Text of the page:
England, Europe and Middle East, Hotel Reviews, London, Newsletter, United Kingdom

InterContinental London Park Lane

19/03/2020 by .

The view from the window from my new Mayfair Collection room, high up at the InterContinental Hotel Park Lane, was impressive. No question, a memorable London vignette.

Hyde Park Corner, it’s usual hectic self – an endless tide of cars circling like worker bees around Wellington Arch. Directly below, Apsley House, the London home of the Dukes of Wellington, was looking particularly stately in the afternoon sun and the trees lining the two London’s Royal Parks were just beginning to blossom.

The InterContinental has been a part of Hyde Park Corner’s exclusive collection of grand hotels for as long as I can remember. Its prime corner slot at Number One Park Lane, the gateway to Mayfair, envied by many suitors over the years. The legendary Les Ambassadeurs Club next door, just one of Mayfair’s well-heeled trappings within easy walking distance.

There were many things for me to look forward to on this visit; the recently renovated Mayfair Collection rooms, the seventh floor Club InterContinental lounge and Theo Randall’s eponymous Italian restaurant – something of a London staple having had its berth at the lobby level for well over a decade.

Talking of lobbies, there was no disguising the intentions of this one. The acres of marble and cream and black tones reflected a sense of timeless yet contemporary elegance. It felt warm and inviting, a pleasant change from the soulless lobbies of numerous big brand luxury London hotels. Just before the elevators, the Wellington Lounge and Arch Bar were a tempting diversion as was the hotel’s other restaurant, Ella Canta, where chef Martha Ortiz offers up a contemporary take traditional Mexican fare. However, I was keen to see what my Mayfair Collection room was like.

Upstairs, the renovated Mayfair Collection deluxe room didn’t disappoint. Large and airy with soft pastels of grey with wood surrounds and bronze fittings. The wooden theme making its way onto the mirrors as a metal sculpted tree trunk and onto the plush carpet as autumnal leaves. An artful design intended to link the hotel with the adjacent Royal Parks splayed out below. Bluetooth and USB powered ports saved having to use power adapters and I really liked the thoughtful three-button lighting: low, medium and high with another for setting a nightlight. Simple yet effective, just the way I like it.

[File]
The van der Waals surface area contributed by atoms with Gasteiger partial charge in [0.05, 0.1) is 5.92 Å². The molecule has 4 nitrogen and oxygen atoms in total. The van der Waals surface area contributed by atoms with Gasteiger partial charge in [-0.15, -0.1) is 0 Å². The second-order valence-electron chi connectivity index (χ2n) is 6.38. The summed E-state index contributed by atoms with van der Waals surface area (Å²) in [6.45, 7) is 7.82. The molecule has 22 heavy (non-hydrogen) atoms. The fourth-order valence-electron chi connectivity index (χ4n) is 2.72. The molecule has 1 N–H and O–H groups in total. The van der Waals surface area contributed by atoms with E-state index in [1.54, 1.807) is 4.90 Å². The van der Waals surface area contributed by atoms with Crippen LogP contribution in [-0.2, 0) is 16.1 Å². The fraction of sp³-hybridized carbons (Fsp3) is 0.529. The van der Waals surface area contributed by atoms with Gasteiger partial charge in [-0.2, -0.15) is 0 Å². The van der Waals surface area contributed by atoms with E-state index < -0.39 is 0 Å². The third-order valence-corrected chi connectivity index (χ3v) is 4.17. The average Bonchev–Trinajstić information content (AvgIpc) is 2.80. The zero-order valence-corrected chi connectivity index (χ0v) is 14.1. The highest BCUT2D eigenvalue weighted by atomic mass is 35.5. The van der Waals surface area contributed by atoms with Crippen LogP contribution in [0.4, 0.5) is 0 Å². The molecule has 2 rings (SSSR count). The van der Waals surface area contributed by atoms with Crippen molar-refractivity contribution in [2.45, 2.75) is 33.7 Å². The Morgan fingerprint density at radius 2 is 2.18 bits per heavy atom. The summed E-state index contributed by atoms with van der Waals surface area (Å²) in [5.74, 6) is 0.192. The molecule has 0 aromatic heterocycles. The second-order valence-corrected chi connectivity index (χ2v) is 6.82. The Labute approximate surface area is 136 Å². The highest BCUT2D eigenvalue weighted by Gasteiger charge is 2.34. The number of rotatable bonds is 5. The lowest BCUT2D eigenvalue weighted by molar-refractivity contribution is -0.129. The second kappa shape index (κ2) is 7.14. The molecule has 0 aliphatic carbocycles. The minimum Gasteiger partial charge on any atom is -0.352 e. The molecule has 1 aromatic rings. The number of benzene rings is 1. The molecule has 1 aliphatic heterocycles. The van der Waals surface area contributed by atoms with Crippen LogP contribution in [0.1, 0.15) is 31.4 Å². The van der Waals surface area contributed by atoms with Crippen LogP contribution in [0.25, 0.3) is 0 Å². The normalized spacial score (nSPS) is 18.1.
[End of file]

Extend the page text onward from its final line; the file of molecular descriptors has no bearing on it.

Up in the rarefied air of the seventh floor, the Club InterContinental lounge awaited. A quiet place to sit back and relax with soft drinks, dips and nuts available all day and a glorious view across London from the floor to ceiling windows. High tea is served from 3 pm with cakes, scones and sandwiches, and then after 6 pm, it’s happy hour, champagne, cocktails and wines with canapes.

The high tea was a three-tiered tray of delightful goodies with more than enough cream and jam to not worry about which one to spread first (I always do the cream first, but perhaps that should be a topic for another story). The selection of teas was also impressive, classic black breakfast blend and Darjeeling of course, but I prefer a more robust tea and so the Assam and Royal Club blends both did the trick for me.

Club guests can also take breakfast up here too, a combination of buffet dishes and hot food to order. It’s a much more discreet version of the main breakfast on offer in Theo Randall down by the lobby.

Talking of Theo Randall, the former River Café maestro who during his 15-year tenure orchestrated its Michelin star is alive and well and has been at the helm of his Italian restaurant here since 2006. There is nothing overly ostentatious about the food, (the menu changes daily) just beautifully cooked authentic Italian dishes handled with the utmost care.

After a delicious antipasti of mozzarella di bufala with grilled marinated red peppers, cicorino (chicory leaves), swiss chard and olives (£14), I was totally torn between two pastas, both of which sounded perfect. A green ravioli with swiss chard, rocket, sheep ricotta, butter and sage or pappardelle with cured beef, braised radicchio, mascarpone and Parmesan (£14/£21).

“Sorry, can’t decide on the pasta,” I said to my very patient waiter.

“Why not try a little of both” he said, “we can do that.” And they did, and I loved them both, although the pappardelle just edged it for me.

The mains were two fish dishes; a roasted sea trout (£24) or sea bream (£28), and a guinea fowl (£36) stuffed with prosciutto di Parma, lemon zest and Mascarpone. Although I am not a great fan of guinea fowl, I could see the obvious merits of the roasted fish. Trouble was I wasn’t really in a fish mood either. Sensing my hesitance, my waiter came gallantly to the rescue once more.

“Mr Andy, I come from the Venezia region where our polenta is famous. I promise you; it is so good it reminds me of the food in my home town. Trust me, you will love it.” And so, quite unexpectedly, I ended up eating an epic vegetarian main, which like the man said, was really, really good. Grilled bramata polenta with portobello and porcini mushrooms, chilli, parsley and roasted datterini tomatoes (£21).

Satiated by memorable Italian fare and a couple of glasses of chianti I spent the rest of the night in delightfully undisturbed slumber, not a sound passing through my walls.

The InterContinental London Park Lane remains one of London’s landmark hotels on perhaps the capital’s most contested acre of land.

Tell me more about InterContinental London Park Lane

InterContinental London Park Lane, One Hamilton Place, Park Lane, Mayfair, London W1J 7QY

T:  0044 20 7409 3131

Rooms from £379 whilst Mayfair Collection rooms from £429

 

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